What would be the result if the jurors found you were 99% to blame for your fall? You'd still get 1% of your damages, or $1,200. Had the jury found you 100% negligent, you'd collect nothing.

Does Kentucky's Pure Comparative Negligence Rule Apply to My Insurance Claim?

Technically, no. Kentucky's comparative negligence rule applies when a judge or jury decides a lawsuit in court and finds that you share some of the blame for the underlying accident. There's no law or rule that says the state's comparative fault rule must be applied to an insurance claim.

That said, insurance adjusters approach claims from the perspective of what might happen in court. You should expect the comparative negligence rule to factor in to the insurance company's valuation of your claim. Any fault you might share will be a negotiating point during settlement talks.

Dog Owners Face "Strict Liability" for Dog Bite Injuries in Kentucky

In many states, dog owners are only responsible for injuries their dog causes if it has bitten someone in the past, or the owner knew it had dangerous or vicious tendencies. That's not the law in Kentucky.

Instead, Kentucky adheres to a rule of "strict liability" for dog-bite injuries. A dog owner is on the hook for all injuries and damages their dog causes, regardless of whether the dog has attacked before or has known dangerous tendencies. (Ky. Rev. Stat. § 258.235(4) (2024).)

(Learn more about Kentucky dog-bite laws.)

Are There Caps on Personal Injury Damages in Kentucky?

Several states have laws that set a limit (or "cap") on the damages an injured person can receive even if they win their lawsuit in court. Sometimes, the caps apply across the board—in all PI cases—but only to certain kinds of damages. For example, a number of states limit how much an injured person can collect in any personal injury case for damages like pain and suffering, emotional distress, or disability and disfigurement.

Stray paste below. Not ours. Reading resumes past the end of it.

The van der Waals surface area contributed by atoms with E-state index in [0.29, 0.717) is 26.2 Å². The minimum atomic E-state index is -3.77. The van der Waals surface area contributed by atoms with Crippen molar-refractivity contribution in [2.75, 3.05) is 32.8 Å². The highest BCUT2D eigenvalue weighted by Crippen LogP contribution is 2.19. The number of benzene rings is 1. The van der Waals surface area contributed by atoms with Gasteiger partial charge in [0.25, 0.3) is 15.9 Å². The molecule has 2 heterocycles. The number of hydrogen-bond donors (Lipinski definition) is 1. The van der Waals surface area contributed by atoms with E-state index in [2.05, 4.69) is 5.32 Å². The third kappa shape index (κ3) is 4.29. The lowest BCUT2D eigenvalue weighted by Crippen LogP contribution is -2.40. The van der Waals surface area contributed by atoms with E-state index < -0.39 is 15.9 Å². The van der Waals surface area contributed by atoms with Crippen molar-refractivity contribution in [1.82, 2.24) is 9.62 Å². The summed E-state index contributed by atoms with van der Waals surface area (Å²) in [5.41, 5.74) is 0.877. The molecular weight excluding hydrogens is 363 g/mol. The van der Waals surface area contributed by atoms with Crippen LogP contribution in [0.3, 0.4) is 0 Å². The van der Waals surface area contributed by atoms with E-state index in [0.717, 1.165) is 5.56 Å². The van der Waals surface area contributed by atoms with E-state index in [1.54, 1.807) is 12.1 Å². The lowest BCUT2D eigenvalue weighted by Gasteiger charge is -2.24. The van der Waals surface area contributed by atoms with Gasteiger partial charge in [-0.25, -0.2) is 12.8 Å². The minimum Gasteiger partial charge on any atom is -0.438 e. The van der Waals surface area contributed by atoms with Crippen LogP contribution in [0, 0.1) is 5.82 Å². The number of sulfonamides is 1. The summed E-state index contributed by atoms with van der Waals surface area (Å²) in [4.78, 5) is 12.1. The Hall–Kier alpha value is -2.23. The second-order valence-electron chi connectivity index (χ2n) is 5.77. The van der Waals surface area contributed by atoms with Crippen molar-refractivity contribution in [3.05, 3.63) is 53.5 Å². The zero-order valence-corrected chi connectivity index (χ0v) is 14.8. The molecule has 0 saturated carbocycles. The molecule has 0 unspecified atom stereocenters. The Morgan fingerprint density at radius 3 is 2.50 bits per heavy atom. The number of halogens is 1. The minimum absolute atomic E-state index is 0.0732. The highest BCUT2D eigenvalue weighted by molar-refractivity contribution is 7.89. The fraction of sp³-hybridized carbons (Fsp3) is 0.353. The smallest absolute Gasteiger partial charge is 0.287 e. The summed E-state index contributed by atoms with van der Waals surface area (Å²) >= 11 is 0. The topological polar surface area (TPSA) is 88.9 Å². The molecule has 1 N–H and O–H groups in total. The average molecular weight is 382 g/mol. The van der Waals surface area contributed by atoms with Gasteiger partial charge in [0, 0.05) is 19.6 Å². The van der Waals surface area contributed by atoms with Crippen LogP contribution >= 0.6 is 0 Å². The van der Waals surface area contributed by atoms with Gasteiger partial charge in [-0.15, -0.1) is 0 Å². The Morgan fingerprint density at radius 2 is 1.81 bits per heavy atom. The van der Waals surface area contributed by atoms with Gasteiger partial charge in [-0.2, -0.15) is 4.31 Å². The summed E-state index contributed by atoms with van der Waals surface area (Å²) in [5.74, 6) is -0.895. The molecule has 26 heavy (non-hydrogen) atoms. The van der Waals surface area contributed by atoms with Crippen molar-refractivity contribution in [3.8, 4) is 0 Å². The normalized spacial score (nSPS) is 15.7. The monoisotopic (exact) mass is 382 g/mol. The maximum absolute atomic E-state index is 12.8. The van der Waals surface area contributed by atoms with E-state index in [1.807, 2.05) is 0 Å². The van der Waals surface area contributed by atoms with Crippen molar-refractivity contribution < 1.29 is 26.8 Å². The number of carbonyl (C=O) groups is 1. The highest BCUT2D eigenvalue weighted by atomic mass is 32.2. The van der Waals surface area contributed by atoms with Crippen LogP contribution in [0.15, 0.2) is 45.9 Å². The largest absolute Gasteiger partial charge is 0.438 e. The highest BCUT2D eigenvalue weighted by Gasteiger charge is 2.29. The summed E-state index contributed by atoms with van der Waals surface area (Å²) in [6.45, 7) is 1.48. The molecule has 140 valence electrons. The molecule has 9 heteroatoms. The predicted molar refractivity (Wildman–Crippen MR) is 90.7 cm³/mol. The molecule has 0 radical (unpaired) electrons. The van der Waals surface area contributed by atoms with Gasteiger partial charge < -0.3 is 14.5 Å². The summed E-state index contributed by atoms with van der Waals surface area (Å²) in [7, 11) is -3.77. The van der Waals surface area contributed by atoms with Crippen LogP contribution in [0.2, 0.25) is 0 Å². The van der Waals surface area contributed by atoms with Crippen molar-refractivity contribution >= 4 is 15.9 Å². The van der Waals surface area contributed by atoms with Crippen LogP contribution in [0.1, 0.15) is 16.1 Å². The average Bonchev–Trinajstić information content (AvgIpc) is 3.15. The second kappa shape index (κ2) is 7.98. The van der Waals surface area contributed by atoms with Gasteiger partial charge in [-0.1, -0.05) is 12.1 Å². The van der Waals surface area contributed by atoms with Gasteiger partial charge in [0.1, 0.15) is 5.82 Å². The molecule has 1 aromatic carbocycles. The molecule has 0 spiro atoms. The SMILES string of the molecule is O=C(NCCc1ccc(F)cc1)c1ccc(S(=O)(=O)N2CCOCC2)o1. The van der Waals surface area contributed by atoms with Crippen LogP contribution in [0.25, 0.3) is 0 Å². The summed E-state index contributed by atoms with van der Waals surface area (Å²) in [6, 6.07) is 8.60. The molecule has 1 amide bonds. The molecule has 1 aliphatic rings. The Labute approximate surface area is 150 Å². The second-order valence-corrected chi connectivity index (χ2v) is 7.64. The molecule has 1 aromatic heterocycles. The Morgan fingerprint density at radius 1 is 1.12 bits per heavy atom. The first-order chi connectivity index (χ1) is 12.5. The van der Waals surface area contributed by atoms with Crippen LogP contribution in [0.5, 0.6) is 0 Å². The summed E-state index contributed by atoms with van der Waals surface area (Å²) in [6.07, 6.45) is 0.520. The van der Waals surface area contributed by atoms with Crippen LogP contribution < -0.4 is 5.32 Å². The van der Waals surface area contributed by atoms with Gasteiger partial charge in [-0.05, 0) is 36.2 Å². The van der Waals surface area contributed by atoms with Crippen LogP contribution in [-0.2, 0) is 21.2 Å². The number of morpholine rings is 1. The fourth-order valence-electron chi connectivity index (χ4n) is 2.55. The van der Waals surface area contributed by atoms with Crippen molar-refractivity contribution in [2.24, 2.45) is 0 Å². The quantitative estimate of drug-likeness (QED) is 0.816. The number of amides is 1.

Other states only limit damages in certain kinds of PI cases. Medical malpractice cases are a favorite target, as are lawsuits over injuries caused by dangerous or defective products. Finally, it's common for states to limit total damages in lawsuits against the government.

No Generally Applicable Personal Injury Damage Caps

There's no generally applicable cap on Kentucky PI damages. Nor does the state cap damages in medical malpractice or other specific kinds of cases. But Kentucky law limits your damages in a successful claim against the state.

Damage Caps on Injury Claims Against Kentucky

When you're injured by the Commonwealth of Kentucky (or one of its employees), your total damages—for medical costs, lost wages, other out-of-pocket losses, and for intangible injuries like pain and suffering and emotional distress—are capped at:

  • $250,000 for a single claim, and
  • $400,000 for all claims stemming from a single act of negligence.

(Ky. Rev. Stat. § 49.040(1) (2024).)

These damage caps are yet another reason why you'll want an experienced government claims lawyer to handle your injury claim.

Get Help With Your Kentucky Personal Injury Claim

We've covered the basics of Kentucky personal injury law. But if you've been hurt by someone else's misconduct and you're thinking about a PI lawsuit, there's much more you need to know. The stakes are simply too high to go it alone. For instance, a mistake calculating the statute of limitations deadline—even by a day—can mean that your personal injury claim is over before it ever gets started.

An experienced Kentucky PI lawyer knows Kentucky laws, the rules of procedure and evidence, and the claim handling and settlement practices in your area. Your best chance of success will come from having legal counsel in your corner.

When you're ready to move forward with your case, here's how you can find a personal injury lawyer who's right for you.